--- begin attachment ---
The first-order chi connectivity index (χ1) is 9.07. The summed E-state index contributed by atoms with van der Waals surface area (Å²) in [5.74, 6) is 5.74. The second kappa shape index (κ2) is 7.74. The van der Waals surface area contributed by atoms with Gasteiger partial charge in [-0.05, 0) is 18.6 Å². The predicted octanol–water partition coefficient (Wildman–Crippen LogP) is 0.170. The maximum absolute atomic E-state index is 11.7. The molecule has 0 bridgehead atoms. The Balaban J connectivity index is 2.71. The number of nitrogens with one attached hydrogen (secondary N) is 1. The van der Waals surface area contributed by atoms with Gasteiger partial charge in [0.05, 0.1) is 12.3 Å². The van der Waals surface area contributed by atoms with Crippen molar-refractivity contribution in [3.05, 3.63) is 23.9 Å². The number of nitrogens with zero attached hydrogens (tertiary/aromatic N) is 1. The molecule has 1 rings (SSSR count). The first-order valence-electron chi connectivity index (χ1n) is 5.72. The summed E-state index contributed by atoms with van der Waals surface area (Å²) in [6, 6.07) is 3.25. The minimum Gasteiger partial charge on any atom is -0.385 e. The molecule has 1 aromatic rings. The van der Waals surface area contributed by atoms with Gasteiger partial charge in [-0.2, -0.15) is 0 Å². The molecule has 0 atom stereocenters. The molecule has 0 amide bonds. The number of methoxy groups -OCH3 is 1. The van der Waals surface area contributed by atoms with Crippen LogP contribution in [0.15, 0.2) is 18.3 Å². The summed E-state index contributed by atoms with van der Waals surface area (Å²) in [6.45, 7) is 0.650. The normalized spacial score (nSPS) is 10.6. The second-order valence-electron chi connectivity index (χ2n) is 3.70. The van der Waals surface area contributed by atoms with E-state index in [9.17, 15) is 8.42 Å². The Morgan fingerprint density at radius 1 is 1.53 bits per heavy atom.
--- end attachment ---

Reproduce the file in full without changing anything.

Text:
The first-order chi connectivity index (χ1) is 9.07. The summed E-state index contributed by atoms with van der Waals surface area (Å²) in [5.74, 6) is 5.74. The second kappa shape index (κ2) is 7.74. The van der Waals surface area contributed by atoms with Gasteiger partial charge in [-0.05, 0) is 18.6 Å². The predicted octanol–water partition coefficient (Wildman–Crippen LogP) is 0.170. The maximum absolute atomic E-state index is 11.7. The molecule has 0 bridgehead atoms. The Balaban J connectivity index is 2.71. The number of nitrogens with one attached hydrogen (secondary N) is 1. The van der Waals surface area contributed by atoms with Gasteiger partial charge in [0.05, 0.1) is 12.3 Å². The van der Waals surface area contributed by atoms with Crippen molar-refractivity contribution in [3.05, 3.63) is 23.9 Å². The number of nitrogens with zero attached hydrogens (tertiary/aromatic N) is 1. The molecule has 1 rings (SSSR count). The first-order valence-electron chi connectivity index (χ1n) is 5.72. The summed E-state index contributed by atoms with van der Waals surface area (Å²) in [6, 6.07) is 3.25. The minimum Gasteiger partial charge on any atom is -0.385 e. The molecule has 1 aromatic rings. The van der Waals surface area contributed by atoms with Gasteiger partial charge in [-0.2, -0.15) is 0 Å². The molecule has 0 atom stereocenters. The molecule has 0 amide bonds. The number of methoxy groups -OCH3 is 1. The van der Waals surface area contributed by atoms with Crippen LogP contribution in [0.15, 0.2) is 18.3 Å². The summed E-state index contributed by atoms with van der Waals surface area (Å²) in [6.45, 7) is 0.650. The normalized spacial score (nSPS) is 10.6. The second-order valence-electron chi connectivity index (χ2n) is 3.70. The van der Waals surface area contributed by atoms with E-state index in [9.17, 15) is 8.42 Å². The Morgan fingerprint density at radius 1 is 1.53 bits per heavy atom.